The Seattle hacker drove a black Mercedes. He owned a Rolex. He liked to frequent a downtown wine bar. While it's easy to think of cyber criminals as faceless, digital pickpockets in far-flung countries, the reality is that they are among us. In one notorious case, a bandit and his gang of cyber crooks compromised at least 53 Seattle-area small and medium-size businesses between 2008 and 2010, stealing enough data to cause $3 million in damages to the companies, their employees and their customers.
"This wasn't the type of crime that we anticipated," tech-company employee Alec Fishburne said at a news conference (where the Seattle victims agreed to be identified but asked that their businesses remain anonymous). The gang hacked Fishburne's firm from another office within the high-rise building. He became aware of the breach after noticing some unusual financial transactions. "It was very disconcerting for a small company … to wonder whether there was some internal fraud or embezzlement happening," he told reporters.
Another Seattle company was hacked after its old laptops were stolen in an office break-in; about a month later, funds were siphoned out through fraudulent payroll accounts. A third victim had the identities of almost all its employees stolen when the hacker gang cracked the company's network security. "It's enraging, because you think you have a system that's going to work," said the company's president. "These guys are really smart and ambitious, and that's a tough combination."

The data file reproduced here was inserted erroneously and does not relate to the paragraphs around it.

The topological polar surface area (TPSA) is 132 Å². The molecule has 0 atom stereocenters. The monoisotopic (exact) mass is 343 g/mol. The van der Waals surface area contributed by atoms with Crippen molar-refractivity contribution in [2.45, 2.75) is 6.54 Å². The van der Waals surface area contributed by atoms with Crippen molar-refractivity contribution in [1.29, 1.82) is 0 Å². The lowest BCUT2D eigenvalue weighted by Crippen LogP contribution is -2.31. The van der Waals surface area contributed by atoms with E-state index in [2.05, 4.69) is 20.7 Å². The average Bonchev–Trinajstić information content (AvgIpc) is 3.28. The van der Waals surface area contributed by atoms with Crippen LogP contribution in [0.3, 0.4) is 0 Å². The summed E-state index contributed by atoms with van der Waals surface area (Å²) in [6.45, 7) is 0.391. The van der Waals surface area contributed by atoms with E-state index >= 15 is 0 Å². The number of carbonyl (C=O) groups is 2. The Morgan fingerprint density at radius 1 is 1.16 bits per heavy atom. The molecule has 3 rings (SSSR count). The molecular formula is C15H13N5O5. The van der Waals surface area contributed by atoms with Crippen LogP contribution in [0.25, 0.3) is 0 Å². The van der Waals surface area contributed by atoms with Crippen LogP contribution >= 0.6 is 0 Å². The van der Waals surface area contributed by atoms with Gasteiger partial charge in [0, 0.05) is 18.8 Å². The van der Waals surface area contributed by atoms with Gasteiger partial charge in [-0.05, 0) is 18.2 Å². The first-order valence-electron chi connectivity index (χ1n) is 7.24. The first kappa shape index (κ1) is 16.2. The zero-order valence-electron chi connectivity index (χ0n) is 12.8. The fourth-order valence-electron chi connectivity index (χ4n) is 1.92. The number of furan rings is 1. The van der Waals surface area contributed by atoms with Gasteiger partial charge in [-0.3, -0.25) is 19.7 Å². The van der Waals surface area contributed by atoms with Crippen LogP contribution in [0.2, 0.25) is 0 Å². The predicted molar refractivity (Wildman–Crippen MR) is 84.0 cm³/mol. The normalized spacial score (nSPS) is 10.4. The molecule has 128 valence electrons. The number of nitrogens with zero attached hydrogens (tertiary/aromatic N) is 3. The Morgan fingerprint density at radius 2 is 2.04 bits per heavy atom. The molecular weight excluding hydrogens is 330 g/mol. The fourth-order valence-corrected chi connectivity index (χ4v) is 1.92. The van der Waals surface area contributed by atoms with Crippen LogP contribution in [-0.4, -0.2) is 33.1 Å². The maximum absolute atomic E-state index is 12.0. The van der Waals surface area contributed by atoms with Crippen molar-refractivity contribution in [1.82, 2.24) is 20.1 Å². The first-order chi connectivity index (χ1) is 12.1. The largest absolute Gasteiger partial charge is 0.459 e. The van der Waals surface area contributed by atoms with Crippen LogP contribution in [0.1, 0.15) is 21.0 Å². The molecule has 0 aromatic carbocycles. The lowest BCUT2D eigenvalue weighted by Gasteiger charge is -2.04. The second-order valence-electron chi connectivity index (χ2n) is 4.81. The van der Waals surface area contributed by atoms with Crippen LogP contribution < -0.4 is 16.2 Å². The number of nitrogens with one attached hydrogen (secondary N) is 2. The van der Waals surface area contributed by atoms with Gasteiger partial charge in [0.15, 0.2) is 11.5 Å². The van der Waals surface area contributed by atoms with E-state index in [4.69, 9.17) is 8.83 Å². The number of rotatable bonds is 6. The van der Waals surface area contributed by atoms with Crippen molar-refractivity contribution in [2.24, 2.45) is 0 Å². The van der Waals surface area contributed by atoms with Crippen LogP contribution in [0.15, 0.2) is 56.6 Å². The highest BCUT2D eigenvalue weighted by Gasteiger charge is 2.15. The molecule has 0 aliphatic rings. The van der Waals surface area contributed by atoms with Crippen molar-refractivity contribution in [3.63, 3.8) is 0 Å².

At least that company had a network security plan. Many others don't. According to a 2012 nationwide study of small businesses by digital security firm Symantec and the National Cyber Security Alliance (NCSA), 83 percent of small businesses have no formal cyber security plan, while 69 percent lack even an informal one. Meanwhile, 71 percent are dependent on the internet for daily operations, yet almost half believe data hacks are isolated incidents that won't have an impact on their business.
They couldn't be more wrong. According to Symantec/NCSA research from 2011--the most recent year available-- cyber attacks cost small and medium-size businesses an average of $188,242, and almost two-thirds of victimized companies are forced out of business within six months of being attacked.
It doesn't have to be this way. The best defense against cybercrime is making hackers sweat for their spoils. According to a Verizon study of data breaches in 2011, more than 80 percent of victims were targets of opportunity--which means they did not protect their Wi-Fi systems with passwords and otherwise had poor security, if any at all. So make yourself a difficult target and keep your business secure with these six steps.